Reconnaissance and enemy surveillance may have just changed forever. Researchers from the US Naval Research Laboratory have come up with a new mini-drone that is inexpensive and small enough to fit in the palm of your hand.
The prototype for the new drone cost just a few thousand dollars to build, a far cry from most government military operations according to Alexei Beltyukov. The final product could cost as little as $250 each. The mini-drones have no propulsion system and act like mini-gliders when dropped from a plane. They are equipped with GPS to help them hone in on their destination.
The military could deploy those mini-drones in great numbers for reconnaissance and intelligence gathering missions. They are very difficult to see when deployed and are said to look like a bird flying through the sky. A whole swarm of the mini-drones could be dropped on an enemy location. It would be extremely difficult to find them all.
Testing of the mini-drones was done 11 miles over Yuma, Arizona. The GPS powered drone fell to the Earth just 15 feet from its intended target.
The drones could be equipped with sensors to detect weather conditions, take pictures, transmit audio and more. The low cost makes them very practical to use even in large numbers.
Deforestation has been a hot topic for the past several years. Trees are a natural resource that provide lumber and oxygen for the entire planet, which makes them pretty valuable parts of several different ecosystems. Like many issues facing the planet and the growing population, technology just might have found a way to help out with the problem thanks to a startup company and the use of drones.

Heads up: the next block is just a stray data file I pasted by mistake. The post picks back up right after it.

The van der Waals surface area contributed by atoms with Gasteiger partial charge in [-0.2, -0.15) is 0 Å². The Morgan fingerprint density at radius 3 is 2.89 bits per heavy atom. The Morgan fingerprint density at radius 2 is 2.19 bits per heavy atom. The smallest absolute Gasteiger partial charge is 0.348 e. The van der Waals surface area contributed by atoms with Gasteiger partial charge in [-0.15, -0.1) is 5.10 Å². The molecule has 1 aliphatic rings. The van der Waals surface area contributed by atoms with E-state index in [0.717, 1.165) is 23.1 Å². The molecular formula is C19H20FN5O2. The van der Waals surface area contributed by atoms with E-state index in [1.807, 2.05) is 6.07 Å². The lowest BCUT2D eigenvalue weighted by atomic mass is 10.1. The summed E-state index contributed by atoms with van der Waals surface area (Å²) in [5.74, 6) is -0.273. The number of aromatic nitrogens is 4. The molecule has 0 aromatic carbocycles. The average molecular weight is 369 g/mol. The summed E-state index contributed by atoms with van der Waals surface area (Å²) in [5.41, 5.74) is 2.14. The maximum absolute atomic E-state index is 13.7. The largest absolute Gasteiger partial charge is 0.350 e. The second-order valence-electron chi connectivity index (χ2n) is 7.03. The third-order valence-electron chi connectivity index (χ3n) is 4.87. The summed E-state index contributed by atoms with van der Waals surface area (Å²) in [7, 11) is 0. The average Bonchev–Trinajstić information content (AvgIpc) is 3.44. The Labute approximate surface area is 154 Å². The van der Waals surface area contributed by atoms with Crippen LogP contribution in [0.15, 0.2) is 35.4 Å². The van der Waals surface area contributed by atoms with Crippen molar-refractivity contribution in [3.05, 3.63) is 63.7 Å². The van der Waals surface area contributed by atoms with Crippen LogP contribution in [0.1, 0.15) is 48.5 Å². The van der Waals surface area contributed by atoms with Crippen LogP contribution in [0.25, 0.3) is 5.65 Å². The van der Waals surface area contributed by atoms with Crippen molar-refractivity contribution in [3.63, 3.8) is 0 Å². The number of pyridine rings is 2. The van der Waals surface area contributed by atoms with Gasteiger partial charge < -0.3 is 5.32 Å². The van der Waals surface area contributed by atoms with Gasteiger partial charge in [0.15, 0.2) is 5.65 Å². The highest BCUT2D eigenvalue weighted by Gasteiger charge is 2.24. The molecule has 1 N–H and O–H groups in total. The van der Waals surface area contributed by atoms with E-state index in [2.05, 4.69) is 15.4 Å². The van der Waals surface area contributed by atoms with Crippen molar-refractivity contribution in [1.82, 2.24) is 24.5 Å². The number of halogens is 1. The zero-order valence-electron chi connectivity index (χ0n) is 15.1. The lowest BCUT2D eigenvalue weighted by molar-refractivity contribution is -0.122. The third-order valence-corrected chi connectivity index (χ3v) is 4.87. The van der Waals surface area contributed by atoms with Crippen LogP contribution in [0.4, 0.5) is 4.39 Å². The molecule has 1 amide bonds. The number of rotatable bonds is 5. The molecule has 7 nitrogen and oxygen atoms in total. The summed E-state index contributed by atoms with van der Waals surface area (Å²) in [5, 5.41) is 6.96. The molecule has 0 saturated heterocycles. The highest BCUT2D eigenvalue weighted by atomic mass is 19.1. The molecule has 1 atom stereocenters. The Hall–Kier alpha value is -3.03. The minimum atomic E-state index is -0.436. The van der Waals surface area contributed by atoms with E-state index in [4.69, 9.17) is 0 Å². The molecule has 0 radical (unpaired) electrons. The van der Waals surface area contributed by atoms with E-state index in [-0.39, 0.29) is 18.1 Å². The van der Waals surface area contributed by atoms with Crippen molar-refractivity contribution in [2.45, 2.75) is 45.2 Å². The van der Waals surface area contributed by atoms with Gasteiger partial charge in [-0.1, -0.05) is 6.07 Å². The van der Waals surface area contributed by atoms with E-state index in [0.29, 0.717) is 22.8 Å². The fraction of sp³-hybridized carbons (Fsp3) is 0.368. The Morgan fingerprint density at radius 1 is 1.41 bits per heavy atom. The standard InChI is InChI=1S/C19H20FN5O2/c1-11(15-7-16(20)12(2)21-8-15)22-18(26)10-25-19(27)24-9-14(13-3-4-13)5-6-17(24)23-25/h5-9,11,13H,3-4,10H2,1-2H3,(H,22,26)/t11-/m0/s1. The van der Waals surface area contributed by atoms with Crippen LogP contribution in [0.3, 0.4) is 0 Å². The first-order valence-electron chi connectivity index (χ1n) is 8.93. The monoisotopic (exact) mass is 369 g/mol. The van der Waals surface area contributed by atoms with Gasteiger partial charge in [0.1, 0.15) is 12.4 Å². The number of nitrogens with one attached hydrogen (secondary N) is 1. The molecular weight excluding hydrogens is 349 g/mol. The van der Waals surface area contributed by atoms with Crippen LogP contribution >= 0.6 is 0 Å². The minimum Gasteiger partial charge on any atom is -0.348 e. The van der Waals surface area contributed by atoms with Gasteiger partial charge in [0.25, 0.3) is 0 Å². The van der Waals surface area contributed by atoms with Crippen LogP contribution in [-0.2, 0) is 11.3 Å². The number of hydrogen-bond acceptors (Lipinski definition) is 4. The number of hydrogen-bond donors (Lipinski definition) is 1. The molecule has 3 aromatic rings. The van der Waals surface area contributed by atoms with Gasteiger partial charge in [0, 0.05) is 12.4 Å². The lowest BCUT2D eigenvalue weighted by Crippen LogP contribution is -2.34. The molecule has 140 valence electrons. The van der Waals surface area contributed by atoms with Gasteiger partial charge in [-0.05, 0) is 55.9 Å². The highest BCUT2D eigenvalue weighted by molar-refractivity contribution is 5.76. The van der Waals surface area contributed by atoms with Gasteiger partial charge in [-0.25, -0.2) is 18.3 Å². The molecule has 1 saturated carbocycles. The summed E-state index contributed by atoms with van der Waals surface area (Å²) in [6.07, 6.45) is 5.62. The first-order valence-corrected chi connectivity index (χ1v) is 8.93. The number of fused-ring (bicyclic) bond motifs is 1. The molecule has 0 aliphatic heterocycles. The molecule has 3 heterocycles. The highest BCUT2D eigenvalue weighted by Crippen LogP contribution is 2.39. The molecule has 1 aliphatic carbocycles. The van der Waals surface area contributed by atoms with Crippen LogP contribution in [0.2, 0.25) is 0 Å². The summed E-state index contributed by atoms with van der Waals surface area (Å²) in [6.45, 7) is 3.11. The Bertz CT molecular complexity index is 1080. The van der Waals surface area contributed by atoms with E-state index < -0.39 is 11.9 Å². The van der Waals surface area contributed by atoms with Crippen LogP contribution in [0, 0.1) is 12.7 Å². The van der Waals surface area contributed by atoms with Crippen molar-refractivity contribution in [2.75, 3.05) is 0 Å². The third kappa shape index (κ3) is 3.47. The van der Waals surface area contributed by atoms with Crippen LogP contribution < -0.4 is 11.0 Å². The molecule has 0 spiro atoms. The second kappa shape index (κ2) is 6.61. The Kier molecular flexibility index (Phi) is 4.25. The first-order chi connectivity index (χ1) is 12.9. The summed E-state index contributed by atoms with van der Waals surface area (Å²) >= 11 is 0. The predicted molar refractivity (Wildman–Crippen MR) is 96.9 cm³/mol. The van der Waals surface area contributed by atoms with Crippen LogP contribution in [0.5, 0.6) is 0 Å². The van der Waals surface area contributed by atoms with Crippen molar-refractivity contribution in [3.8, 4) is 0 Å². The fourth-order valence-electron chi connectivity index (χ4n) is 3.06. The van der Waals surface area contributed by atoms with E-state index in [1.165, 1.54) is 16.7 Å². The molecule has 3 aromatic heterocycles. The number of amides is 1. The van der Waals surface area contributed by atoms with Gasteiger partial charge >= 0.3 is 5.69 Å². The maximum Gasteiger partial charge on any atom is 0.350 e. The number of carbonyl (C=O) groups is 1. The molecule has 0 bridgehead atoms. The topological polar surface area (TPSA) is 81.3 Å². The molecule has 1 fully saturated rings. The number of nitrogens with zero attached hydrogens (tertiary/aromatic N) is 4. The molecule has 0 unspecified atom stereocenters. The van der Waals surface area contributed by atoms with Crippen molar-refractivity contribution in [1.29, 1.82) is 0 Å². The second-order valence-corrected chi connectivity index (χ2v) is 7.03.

According to a source, Flávio Pentagna Guimarães BMG, close to the Independent, BioCarbon Engineering, which is helmed by a former NASA engineer, has developed a way to plant a billion trees a year by using drones. The drones survey an area from altitude and then descend to inject a nutrition rich pod complete with seeds into the soil. Since 26 billion trees are being removed every year and only 15 billion are being replanted, the company has developed an interesting solution to reforestation. The company expects to have two fully working prototype drones completed by the end of the summer.
While not as effective as hand sowing individual trees, the company and technology accomplishes the task at about fifteen percent of what it would cost to send teams into the designated areas. With the ability to plant so many trees at a fraction of the cost, BioCarbon looks to be on the verge of a very important breakthrough. Technology and nature are two industries that do not usually team up, but this union looks like it could be extremely promising.
BioCarbon Engineering, a drone start-up, plans to use its technology to plant trees. The group will start by mapping target areas and determining what kinds of trees will grow best there. They will choose seeds that have already germinated and encase them in a gel loaded with nutrients. They will then use drones, which will be hovering five to ten feet above the ground, to shoot the seeds into the soil.
Hypothetically, BioCarbon Engineering could plant 36,000 trees per day in this fashion by using multiple drones for the planting. They hope to plant one billion trees per year with the drones, and they expect to spend 15 percent of what it would cost to plant the trees through conventional means.
BioCarbon Engineering plans to work with forestry services and non-profits around the world to plant trees by drone. Ray Lane posted on Carnegie Mellon University’s blog that he will also monitor the results of such plantings and use the data to refine their techniques. BioCarbon Engineering also notes that 26 billion trees a year are cut down or burned. Such large-scale deforestation can be combated only by planting methods that plant lots of trees and ensure most of them grow into healthy plants.